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Showing content with the highest reputation on 06/07/15 in all areas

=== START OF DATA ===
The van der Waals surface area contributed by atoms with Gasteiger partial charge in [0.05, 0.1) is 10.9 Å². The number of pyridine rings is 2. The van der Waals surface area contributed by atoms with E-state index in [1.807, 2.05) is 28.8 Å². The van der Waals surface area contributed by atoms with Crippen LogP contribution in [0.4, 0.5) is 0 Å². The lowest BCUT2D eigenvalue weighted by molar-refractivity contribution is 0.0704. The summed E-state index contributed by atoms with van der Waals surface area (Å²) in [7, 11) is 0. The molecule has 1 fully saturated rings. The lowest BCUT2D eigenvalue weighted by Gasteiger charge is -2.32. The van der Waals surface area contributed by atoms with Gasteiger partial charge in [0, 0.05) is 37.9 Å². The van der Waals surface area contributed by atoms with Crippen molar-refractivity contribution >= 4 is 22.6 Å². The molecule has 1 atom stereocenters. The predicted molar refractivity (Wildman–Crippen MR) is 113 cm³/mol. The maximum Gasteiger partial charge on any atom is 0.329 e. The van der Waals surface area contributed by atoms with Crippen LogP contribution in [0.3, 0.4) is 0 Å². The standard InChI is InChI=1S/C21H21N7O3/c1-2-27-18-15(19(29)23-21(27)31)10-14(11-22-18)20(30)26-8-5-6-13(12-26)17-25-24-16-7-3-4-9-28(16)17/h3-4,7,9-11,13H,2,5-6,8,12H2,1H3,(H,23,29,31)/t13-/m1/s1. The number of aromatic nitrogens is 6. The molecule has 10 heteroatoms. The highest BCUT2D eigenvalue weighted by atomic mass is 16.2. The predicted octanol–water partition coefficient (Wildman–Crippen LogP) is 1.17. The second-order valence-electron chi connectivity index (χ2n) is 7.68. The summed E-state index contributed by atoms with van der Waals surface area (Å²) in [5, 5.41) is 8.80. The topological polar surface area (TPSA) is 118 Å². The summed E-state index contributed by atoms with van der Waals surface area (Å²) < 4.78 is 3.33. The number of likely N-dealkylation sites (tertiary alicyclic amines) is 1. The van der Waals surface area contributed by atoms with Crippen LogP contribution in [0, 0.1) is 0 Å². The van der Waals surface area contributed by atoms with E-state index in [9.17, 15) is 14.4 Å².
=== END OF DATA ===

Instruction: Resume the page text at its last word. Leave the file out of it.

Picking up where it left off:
1. As I'm sure you're aware, lightning bolts can display a wide variety of colours ranging from lilac, white and blue, to even more exotic colours like yellow, orange and even green. There are many causes for this wide variety of colours. This ranges from the temperature of the lightning to atmospheric and environmental conditions, as mentioned below: Lilac/purple lightning Lilac or purple-tinted lightning is usually the most commonly observed colour. It is often caused by precipitation, so the observation of it most likely means that the thunderstorm generating it will be a high-precipitation storm. Lilac lightning is also rumoured to produce louder thunder, though this is disputed. Blue lightning Blue lightning bolts tend to be the hottest lightning bolts to occur on earth. They are also some of the more commonly observed colours (after lilac lightning). Atmospheric-wise, they maybe caused by small amounts of dust in the atmosphere. This is because these dust particles scatter the light coming from the lightning, in a similar way to how molecules in the atmosphere scatter the sun's light, making the sky also look blue. White lightning The light radiated by virtually all lightning bolts is white. This means that to observe it, the air must be free of pollutants and dust which can scatter and refract light - so essentially you're seeing the lightning with very little interference from the atmosphere. White lightning is also the some of the hottest lightning that occurs on earth (after blue lightning). Yellow lightning Yellow lightning bolts are much more uncommon and tend to be cooler than blue, white and lilac lightning bolts are. They also tend to be indicative of dry thunderstorms, so the presence of yellow-tinted lightning could mean that an approaching thunderstorm is a low-precipitation storm. Other colours Other colours of lightning have also been reported. Orange and red lightning has been observed and these bolts tend to be some of the coldest lightning. These colours also tend to be observed near the base of the lightning, as it strikes the ground. Green-tinted lightning is also occasionally seen, and this may be caused by the lightning heating up certain gases in the air, giving it a greenish tint. Well that was a bit of fulminology for you there. I hope you stuck with it, and thanks for reading.